Most tech companies seem to be treading more carefully than Facebook. That’s why you’re seeing cooperation, not competition with banks—things like cobranded credit cards and checking accounts. The big tech firms get the consumer lock-in and business benefits they want, without the regulatory headaches. Caesar Sengupta, a Google payments executive, told the Wall Street Journal that the search giant plans to partner with banks to get its products off the ground—a somewhat pointed statement, one month after Zuckerberg was hauled into Congress after failing to do just that.

US consumers present another barrier. You might not love your bank, but looking for an alternative is a major hassle. “You need to give them a really big incentive,” says Arielle O’Shea, a banking specialist at Nerdwallet. “And even that might not be enough.”

There are some disruptors: payments apps like Venmo, as well as so-called challenger banks that offer basic, low-fee digital services with less overhead than typical banks. They tend to go after customers who aren’t well-served by existing banks. But few startups have gotten that model to work at scale. The business relies on squeezing profits out of the lowest-margin services. They’ve had reliability problems as well. Take the recent outages at Chime, the biggest challenger bank so far, in which millions of customers found themselves suddenly unable to buy groceries or put down security deposits on new apartments. The issues rested with another startup that handles Chime’s payments processing.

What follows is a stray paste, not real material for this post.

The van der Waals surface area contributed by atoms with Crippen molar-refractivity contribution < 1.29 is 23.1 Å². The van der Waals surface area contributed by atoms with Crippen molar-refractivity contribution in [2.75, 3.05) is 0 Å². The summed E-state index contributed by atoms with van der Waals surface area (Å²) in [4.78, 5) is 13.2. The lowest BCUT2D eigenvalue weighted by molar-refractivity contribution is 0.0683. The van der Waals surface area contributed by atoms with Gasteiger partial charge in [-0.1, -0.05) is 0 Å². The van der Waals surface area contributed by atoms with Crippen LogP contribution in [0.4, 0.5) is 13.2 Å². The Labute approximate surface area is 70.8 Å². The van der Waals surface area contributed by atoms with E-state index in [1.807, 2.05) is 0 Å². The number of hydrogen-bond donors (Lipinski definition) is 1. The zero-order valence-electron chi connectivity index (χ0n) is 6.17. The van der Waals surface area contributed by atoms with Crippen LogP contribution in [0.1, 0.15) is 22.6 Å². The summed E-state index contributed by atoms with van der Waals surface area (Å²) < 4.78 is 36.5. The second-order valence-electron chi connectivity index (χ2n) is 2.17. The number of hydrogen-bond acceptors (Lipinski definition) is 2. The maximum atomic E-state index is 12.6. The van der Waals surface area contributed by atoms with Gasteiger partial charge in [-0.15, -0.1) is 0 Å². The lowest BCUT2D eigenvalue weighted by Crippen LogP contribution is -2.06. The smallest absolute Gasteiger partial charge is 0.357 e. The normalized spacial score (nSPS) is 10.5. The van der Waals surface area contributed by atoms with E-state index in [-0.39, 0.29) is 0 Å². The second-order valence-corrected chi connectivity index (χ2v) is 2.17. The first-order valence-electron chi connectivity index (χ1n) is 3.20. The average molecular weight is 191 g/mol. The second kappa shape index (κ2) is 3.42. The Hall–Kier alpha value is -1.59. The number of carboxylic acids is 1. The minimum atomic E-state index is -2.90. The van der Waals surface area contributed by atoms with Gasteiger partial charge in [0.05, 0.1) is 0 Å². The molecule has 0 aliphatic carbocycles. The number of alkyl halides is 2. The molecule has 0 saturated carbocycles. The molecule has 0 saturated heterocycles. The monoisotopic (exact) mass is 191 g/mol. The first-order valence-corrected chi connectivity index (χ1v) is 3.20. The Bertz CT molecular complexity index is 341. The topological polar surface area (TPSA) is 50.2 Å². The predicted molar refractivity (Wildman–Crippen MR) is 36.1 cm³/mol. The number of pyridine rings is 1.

Big Tech could probably deliver those services better. The platforms have reliable infrastructure and the data to help predict the services you’ll need, O’Shea says. They don’t even need to make money off the banking products themselves. Amazon would even save money when you open a checking account, Du Toit notes, because it would avoid fees it pays when you use an account from somewhere else.

For now, nobody’s upending their business model to take on finance—at least not yet. That leads to differences. Apple doesn’t do much advertising, so Apple Card is being sold with the promise that data stays on your devices. The product helps bolster Apple Pay, which in turn boosts sales of the iPhone and related services. Facebook will remain an ad company for the foreseeable future. And sure enough, in the privacy page for Facebook Pay, the company gives the example of targeting you with an ad for a baseball bat because you bought a baseball gloves. “Over the long term, if it means more people transact on our platforms, that would be good for our business,” Facebook CEO Mark Zuckerberg told Congress last month.

Those initial steps—credit cards, checking accounts, and the like—are probably the way forward for now. “I don’t think they give up much by doing that,” Du Toit says. Remember Walmart? It basically did fine. The company is today a financial hub for everything from remittances and credit cards to tax help.

Still, big tech likely has much bigger designs than these somewhat tepid early efforts suggest. “They clearly intend for world domination, and there’s no doubt financial services are a part of that,” Du Toit says. Just about every step they take will get a close look. Amazon has reportedly stepped back from one potential checking account partnership over regulatory worries. Apple Card has drawn fire over bias concerns, leading to an investigation into its partner Goldman Sachs. Senator Mark Warner said Wednesday that Google’s offerings would require tough scrutiny. As tech edges its way towards looking more like a bank, expect more than a few stumbles along the way.